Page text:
Q: The woman I have dated for several years has a 16-year-old at home and an 18-year-old at college. Her ex teaches at the college and is bringing her home so the girls can attend a concert together. They are all having dinner at my girlfriend’s house before the concert, just the four of them. My girlfriend invited me to join them on the day of the concert, even though the plans were made a week ago. I declined because I have no respect for her ex and frankly I am a bit uncomfortable. For the last few years the ex has made it apparent that he would like to get back with my girlfriend. My girlfriend tells me she’s not interested, but feels funny not letting him come for dinner. Help! What are the proper boundaries?

A: In order to successfully integrate past and present, boundaries between exes must be clear — and remain clear if parents are to successfully coparent after a divorce. Your girlfriend has to ask herself how keeping her ex in the dark about her feelings for him actually improves the situation — it doesn’t, particularly in this case because the kids are adults and her coming clean about the fact that she has no intention of reconciling will not really affect everyday interaction. It may make the holidays more difficult to maneuver, but not “coparenting” the kids. So, “feeling funny” is really just leftovers from being a couple — and although understandable, her ambiguity sends an inappropriate message to all concerned if she has committed to you. It leaves Dad hanging, you frustrated, and the kids with no clear role model for having integrity in a relationship.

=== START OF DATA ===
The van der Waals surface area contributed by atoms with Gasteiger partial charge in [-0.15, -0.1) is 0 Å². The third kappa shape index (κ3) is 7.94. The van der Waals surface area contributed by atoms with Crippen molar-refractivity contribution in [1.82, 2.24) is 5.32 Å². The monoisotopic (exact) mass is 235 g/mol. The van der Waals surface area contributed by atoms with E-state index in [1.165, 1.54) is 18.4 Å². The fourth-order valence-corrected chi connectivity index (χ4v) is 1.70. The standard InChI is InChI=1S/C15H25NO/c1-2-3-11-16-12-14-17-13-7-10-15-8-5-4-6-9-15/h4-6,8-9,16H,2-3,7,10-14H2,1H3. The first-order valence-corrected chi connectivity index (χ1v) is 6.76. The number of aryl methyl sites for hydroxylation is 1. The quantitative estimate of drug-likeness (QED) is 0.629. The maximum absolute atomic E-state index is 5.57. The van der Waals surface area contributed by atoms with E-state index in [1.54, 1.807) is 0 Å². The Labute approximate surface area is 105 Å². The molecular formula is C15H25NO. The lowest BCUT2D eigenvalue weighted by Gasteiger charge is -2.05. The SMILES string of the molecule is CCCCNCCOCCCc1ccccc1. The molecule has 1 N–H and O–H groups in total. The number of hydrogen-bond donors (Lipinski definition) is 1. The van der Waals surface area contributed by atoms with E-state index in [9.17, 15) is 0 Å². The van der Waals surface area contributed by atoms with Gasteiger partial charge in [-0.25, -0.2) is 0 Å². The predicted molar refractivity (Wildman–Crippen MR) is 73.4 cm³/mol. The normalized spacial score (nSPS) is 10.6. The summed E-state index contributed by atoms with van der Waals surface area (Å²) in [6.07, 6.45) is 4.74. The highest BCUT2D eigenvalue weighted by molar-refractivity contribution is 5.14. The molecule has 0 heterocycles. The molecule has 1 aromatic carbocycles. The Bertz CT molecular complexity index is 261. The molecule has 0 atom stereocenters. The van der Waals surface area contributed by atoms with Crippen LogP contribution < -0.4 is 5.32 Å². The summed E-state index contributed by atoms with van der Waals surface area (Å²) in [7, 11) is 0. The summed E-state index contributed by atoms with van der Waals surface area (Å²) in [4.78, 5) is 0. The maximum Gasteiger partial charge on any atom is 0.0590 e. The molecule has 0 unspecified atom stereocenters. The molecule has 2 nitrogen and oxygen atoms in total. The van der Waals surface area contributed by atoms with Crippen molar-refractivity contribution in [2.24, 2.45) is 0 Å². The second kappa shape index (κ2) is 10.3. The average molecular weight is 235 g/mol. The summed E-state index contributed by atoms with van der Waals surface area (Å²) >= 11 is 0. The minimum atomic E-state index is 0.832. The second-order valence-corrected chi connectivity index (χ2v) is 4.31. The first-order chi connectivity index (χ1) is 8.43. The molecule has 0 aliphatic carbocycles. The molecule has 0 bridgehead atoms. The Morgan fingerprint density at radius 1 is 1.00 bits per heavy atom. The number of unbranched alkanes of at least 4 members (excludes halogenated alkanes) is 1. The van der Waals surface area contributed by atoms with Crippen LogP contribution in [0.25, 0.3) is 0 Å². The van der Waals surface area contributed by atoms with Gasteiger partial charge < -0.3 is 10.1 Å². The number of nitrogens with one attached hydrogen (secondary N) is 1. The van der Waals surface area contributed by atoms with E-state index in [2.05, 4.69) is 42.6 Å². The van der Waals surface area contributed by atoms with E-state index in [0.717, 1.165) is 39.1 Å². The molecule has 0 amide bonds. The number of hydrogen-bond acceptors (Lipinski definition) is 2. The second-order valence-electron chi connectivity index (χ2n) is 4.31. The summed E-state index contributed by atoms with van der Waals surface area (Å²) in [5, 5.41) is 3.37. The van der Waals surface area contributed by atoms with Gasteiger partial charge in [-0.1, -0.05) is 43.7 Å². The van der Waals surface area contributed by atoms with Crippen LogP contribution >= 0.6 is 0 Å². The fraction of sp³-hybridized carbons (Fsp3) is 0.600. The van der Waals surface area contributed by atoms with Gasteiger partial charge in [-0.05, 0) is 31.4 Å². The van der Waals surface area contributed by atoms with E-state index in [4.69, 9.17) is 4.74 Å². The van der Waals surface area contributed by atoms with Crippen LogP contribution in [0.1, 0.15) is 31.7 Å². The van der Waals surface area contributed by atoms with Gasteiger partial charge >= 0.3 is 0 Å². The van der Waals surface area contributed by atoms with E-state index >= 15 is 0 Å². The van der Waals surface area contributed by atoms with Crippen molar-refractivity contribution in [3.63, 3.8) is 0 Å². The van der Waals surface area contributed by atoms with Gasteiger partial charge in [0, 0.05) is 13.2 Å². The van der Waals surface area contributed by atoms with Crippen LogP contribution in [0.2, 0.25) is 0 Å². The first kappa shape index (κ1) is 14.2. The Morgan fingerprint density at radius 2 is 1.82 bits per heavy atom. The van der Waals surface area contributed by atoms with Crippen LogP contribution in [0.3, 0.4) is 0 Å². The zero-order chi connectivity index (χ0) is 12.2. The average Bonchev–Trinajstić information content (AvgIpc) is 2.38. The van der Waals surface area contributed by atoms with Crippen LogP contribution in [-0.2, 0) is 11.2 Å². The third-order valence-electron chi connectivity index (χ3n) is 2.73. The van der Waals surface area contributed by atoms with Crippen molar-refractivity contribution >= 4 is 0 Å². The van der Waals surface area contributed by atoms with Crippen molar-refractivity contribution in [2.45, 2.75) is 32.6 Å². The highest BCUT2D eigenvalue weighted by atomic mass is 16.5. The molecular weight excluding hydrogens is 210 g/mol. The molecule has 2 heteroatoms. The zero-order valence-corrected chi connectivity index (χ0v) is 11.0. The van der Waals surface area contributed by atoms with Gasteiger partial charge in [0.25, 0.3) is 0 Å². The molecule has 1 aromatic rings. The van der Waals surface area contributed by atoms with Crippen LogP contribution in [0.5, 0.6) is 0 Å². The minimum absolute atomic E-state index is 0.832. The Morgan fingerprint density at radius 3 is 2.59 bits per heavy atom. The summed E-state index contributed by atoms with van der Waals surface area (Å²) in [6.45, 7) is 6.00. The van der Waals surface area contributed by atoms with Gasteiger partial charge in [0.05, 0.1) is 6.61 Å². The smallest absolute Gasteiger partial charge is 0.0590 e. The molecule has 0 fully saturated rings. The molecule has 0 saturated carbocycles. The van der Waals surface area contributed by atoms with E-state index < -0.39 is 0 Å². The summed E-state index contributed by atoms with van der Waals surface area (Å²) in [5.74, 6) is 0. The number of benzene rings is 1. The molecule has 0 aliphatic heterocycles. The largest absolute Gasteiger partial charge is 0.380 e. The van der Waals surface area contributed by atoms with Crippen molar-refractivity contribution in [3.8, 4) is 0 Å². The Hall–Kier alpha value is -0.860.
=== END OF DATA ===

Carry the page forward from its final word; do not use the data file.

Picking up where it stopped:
This does not mean that “former” families cannot interact on this sort of intimate basis, but again, everyone must understand the intent. And, if one of the partners has moved on and has a partner that is universally recognized as a partner, then that partner should be included in the family get-together. Does this mean that it’s OK if someone has an affair, moves on, then proposes a family do something together and wants to bring the new partner? No. These families will most likely not have family get-togethers because of ongoing hurt feelings — and it would only be appropriate if the family has worked through their own personal crisis. That said, if you have been Mom’s “boyfriend” for years as you say, you should have been included in the planning.

Be careful about taking a stand based on the fact that you do not respect the ex. Rarely do new partners respect exes — and it really doesn’t matter. Your place is to support your girlfriend. If you don’t respect her, that would be a concern and a reason to take a look at why you are in the relationship at all.

Jann Blackstone-Ford and her husband’s ex-wife, Sharyl Jupe, authors of “Ex-Etiquette for Parents,” are the founders of Bonus Families (www.bonusfamilies.com). Reach them at:

eebonusfamilies.com

McClatchy-Tribune